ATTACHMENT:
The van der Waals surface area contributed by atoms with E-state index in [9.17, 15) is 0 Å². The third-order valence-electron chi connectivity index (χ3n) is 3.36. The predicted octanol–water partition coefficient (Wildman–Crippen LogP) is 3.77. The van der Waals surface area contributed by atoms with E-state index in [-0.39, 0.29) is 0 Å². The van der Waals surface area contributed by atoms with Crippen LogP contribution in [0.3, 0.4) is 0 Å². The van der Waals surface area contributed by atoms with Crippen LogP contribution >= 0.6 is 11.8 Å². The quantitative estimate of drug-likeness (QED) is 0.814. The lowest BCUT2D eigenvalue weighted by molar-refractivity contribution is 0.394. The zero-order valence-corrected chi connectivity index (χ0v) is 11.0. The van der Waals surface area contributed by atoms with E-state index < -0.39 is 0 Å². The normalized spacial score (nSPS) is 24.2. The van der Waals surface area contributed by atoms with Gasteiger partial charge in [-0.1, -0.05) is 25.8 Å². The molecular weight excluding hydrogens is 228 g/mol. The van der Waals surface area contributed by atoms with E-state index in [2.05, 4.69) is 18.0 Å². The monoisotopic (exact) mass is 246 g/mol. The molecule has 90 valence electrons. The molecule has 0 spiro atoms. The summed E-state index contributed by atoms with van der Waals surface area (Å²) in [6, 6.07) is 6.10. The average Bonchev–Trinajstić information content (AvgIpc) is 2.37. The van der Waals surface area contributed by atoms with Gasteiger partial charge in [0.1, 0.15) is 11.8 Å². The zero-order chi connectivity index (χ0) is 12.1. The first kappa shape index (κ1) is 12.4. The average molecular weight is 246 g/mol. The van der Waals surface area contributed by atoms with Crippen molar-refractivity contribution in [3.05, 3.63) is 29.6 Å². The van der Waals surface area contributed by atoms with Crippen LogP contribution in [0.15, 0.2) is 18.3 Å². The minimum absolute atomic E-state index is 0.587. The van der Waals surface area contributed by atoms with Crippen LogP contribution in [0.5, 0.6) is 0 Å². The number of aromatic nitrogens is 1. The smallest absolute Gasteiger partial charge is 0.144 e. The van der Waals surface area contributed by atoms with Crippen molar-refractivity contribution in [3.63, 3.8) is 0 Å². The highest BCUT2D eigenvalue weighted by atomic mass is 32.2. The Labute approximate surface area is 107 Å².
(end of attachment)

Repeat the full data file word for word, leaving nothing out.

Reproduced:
The van der Waals surface area contributed by atoms with E-state index in [9.17, 15) is 0 Å². The third-order valence-electron chi connectivity index (χ3n) is 3.36. The predicted octanol–water partition coefficient (Wildman–Crippen LogP) is 3.77. The van der Waals surface area contributed by atoms with E-state index in [-0.39, 0.29) is 0 Å². The van der Waals surface area contributed by atoms with Crippen LogP contribution in [0.3, 0.4) is 0 Å². The van der Waals surface area contributed by atoms with Crippen LogP contribution >= 0.6 is 11.8 Å². The quantitative estimate of drug-likeness (QED) is 0.814. The lowest BCUT2D eigenvalue weighted by molar-refractivity contribution is 0.394. The zero-order valence-corrected chi connectivity index (χ0v) is 11.0. The van der Waals surface area contributed by atoms with E-state index < -0.39 is 0 Å². The normalized spacial score (nSPS) is 24.2. The van der Waals surface area contributed by atoms with Gasteiger partial charge in [-0.1, -0.05) is 25.8 Å². The molecular weight excluding hydrogens is 228 g/mol. The van der Waals surface area contributed by atoms with E-state index in [2.05, 4.69) is 18.0 Å². The monoisotopic (exact) mass is 246 g/mol. The molecule has 90 valence electrons. The molecule has 0 spiro atoms. The summed E-state index contributed by atoms with van der Waals surface area (Å²) in [6, 6.07) is 6.10. The average Bonchev–Trinajstić information content (AvgIpc) is 2.37. The van der Waals surface area contributed by atoms with Gasteiger partial charge in [0.1, 0.15) is 11.8 Å². The zero-order chi connectivity index (χ0) is 12.1. The first kappa shape index (κ1) is 12.4. The average molecular weight is 246 g/mol. The van der Waals surface area contributed by atoms with Crippen molar-refractivity contribution in [3.05, 3.63) is 29.6 Å². The van der Waals surface area contributed by atoms with Crippen LogP contribution in [0.15, 0.2) is 18.3 Å². The minimum absolute atomic E-state index is 0.587. The van der Waals surface area contributed by atoms with Crippen LogP contribution in [0.5, 0.6) is 0 Å². The number of aromatic nitrogens is 1. The smallest absolute Gasteiger partial charge is 0.144 e. The van der Waals surface area contributed by atoms with Crippen molar-refractivity contribution in [3.63, 3.8) is 0 Å². The highest BCUT2D eigenvalue weighted by atomic mass is 32.2. The Labute approximate surface area is 107 Å².